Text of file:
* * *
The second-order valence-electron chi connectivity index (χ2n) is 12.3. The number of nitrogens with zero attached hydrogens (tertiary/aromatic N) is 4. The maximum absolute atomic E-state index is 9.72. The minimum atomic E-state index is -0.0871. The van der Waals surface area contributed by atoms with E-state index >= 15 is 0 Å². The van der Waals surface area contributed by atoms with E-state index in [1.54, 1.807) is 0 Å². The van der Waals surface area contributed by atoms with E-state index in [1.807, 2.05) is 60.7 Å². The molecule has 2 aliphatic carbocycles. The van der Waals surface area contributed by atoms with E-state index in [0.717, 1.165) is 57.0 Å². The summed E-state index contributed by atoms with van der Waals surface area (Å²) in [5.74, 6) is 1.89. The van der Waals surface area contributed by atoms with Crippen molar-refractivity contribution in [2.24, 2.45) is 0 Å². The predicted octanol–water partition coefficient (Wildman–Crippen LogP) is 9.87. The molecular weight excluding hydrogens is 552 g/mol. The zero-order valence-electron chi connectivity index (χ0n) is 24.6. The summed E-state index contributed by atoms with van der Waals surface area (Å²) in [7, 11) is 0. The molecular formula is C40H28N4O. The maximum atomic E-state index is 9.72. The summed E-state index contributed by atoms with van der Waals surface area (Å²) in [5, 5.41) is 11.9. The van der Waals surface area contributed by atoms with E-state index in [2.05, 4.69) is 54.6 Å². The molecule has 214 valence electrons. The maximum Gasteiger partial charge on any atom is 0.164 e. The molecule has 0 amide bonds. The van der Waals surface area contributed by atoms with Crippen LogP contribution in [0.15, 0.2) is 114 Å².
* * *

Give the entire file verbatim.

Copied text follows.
The second-order valence-electron chi connectivity index (χ2n) is 12.3. The number of nitrogens with zero attached hydrogens (tertiary/aromatic N) is 4. The maximum absolute atomic E-state index is 9.72. The minimum atomic E-state index is -0.0871. The van der Waals surface area contributed by atoms with E-state index >= 15 is 0 Å². The van der Waals surface area contributed by atoms with E-state index in [1.54, 1.807) is 0 Å². The van der Waals surface area contributed by atoms with E-state index in [1.807, 2.05) is 60.7 Å². The molecule has 2 aliphatic carbocycles. The van der Waals surface area contributed by atoms with E-state index in [0.717, 1.165) is 57.0 Å². The summed E-state index contributed by atoms with van der Waals surface area (Å²) in [5.74, 6) is 1.89. The van der Waals surface area contributed by atoms with Crippen molar-refractivity contribution in [2.24, 2.45) is 0 Å². The predicted octanol–water partition coefficient (Wildman–Crippen LogP) is 9.87. The molecular weight excluding hydrogens is 552 g/mol. The zero-order valence-electron chi connectivity index (χ0n) is 24.6. The summed E-state index contributed by atoms with van der Waals surface area (Å²) in [7, 11) is 0. The molecular formula is C40H28N4O. The maximum atomic E-state index is 9.72. The summed E-state index contributed by atoms with van der Waals surface area (Å²) in [5, 5.41) is 11.9. The van der Waals surface area contributed by atoms with E-state index in [2.05, 4.69) is 54.6 Å². The molecule has 214 valence electrons. The maximum Gasteiger partial charge on any atom is 0.164 e. The molecule has 0 amide bonds. The van der Waals surface area contributed by atoms with Crippen LogP contribution in [0.15, 0.2) is 114 Å².